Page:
Bloodstock Open Air Festival- Sunday 11th August (Catton Hall, UK)24th August 2019 1 By Dan Peeke
The Sunday of Bloodstock 2019 got off to a pretty poor start. I woke up feeling like absolute death. The sort of level where you can’t really move and you genuinely consider bailing on the final day. BUT a day of classic metal was ahead of me, so I pushed through. I attempted to shovel down a tin of All Day Breakfast (a tin of beans with fake sausages and meatballs and stuff that all taste like rubber mixed with bread and salt). It did not help.
I imagined that the brutal deathgrind of Aborted would perk me up, but within seconds of their set starting, the rain absolutely decimated their crowd. Some stragglers tried to watch from the Jägermeister tent, and some absolute heroes were committed to opening up some muddy most pits, but I won’t lie; the VIP tent was showing The Incredibles 2. We had an interview with the band later that day and their spirits didn’t seem as dampened as their audience.
Ross The Boss was gifted with slightly less rain and with a set that was basically a Manowar/Judas Priest greatest hits set went down a treat. ‘Battle Hymn’ and ‘Hail And Kill’ were particular highlights, with lead vocalist Mike Cotoia smashing lead vocal duties, before the presence of ex-Priest axeman KK Downing’s first live show in 10 years overshadowed the equally virtuosic main man. ‘The Green Manalishi’ and ‘Breaking The Law’ were staple Priest live numbers performed with almost equal passion on this exact stage one year ago. If only KK could have made an appearance back then.
The middle of the day was reserved for the back to back brutality of Soilwork and Hypocrisy who commanded large crowds, while Wheel and Aesect stood out as we travelled around the smaller stages.
At around 4pm, we were treated to one of the most surprising hits of the weekend with Dee Snider’s solo set. The seasoned pro had headlined this very stage with Twisted Sister a few years ago, and pointed out his own unfamiliarity with playing in the middle of the day, but his command of the audience was second to none, nonetheless. Asking the audience not to go to the toilet during his solo tunes was a stroke of genius that actually worked, ensuring he had the same crowd for tracks like ‘American Made’ (which he knew basically no one knew) and ‘We’re Not Gonna Take It’ (which was belted back at him word for word by thousands of people). Ending with an elongated ‘I Wanna Rock’ (“is this the song from The SpongeBob Movie”, I heard someone ask), it was clear this set had drawn one of the largest and most responsive crowds of the weekend. When the king of glam metal finally left the stage, the toilets were absolutely mobbed.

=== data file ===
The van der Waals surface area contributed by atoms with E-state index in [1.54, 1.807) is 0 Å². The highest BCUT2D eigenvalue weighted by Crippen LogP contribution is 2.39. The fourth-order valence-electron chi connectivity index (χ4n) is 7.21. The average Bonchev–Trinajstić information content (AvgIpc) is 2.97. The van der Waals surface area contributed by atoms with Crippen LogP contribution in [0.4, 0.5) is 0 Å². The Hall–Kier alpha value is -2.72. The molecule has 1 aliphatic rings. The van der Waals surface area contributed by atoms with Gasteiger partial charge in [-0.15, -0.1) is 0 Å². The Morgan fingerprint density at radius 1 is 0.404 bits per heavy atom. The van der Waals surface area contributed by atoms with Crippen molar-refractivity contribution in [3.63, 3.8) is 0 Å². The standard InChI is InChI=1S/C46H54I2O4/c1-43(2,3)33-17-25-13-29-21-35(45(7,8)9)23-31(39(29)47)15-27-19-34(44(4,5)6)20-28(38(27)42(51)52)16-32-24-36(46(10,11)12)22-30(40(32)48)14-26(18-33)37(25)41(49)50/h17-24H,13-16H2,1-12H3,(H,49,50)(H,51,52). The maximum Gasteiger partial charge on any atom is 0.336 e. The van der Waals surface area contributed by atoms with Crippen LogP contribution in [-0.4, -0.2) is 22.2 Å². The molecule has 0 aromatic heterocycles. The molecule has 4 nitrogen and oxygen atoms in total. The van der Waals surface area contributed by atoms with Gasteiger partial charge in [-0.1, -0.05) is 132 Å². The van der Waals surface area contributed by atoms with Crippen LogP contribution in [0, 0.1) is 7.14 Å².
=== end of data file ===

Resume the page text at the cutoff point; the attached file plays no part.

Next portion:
Having had their set moved from yesterday’s main stage closure (and all Saturday day tickets being honored today, good on you Bloodstock), Cradle Of Filth took the set Batushka were very temporarily provided with. Dani Filth’s distinctive screech of a vocal pierced their textured death metal, with a few tracks from Cruelty And The Beast sounding far better live than on record (if you’ve heard it, you’ll know its arguably the worst produced album of all time despite somehow still being really good). They took full advantage of the fire on offer and surrounded their stage with heat almost non-stop, while tracks like ‘Nymphetamine (Fix)’ and ‘Her Ghost In The Fog’ prompted some sort of strange, demented singalong.
Queensryche were up next on the main stage, with their first ever appearance at the festival marred by a weirdly tiny crowd, following Cradle Of Filth completely filling the huge field. The two bands should obviously have swapped slots (Cradle could have easily headlined), but Queensryche still had a fair few hits prepared to knock the audience into gear.
The safe decision to stick with the hits was a good choice, with only the opening ‘Blood Of The Levant’ having Geoff Tate replacement Todd La Torre on studio lead vocals. He handles the set well overall, with his powerful voice mimicking Tate and even throwing in a couple of death growls (for some reason?) every now and again. ‘Operation: Mindcrime’ is a bit too much for him though, with a couple of gratingly flat high notes knocking the power out of the track. Obviously, the triple threat outro of ‘Jet City Woman’, ‘Empire’ and ‘Eyes Of A Stranger’ goes down very well, but overall, they’re a band more suited to a lower slot, with less pressure and less expectations.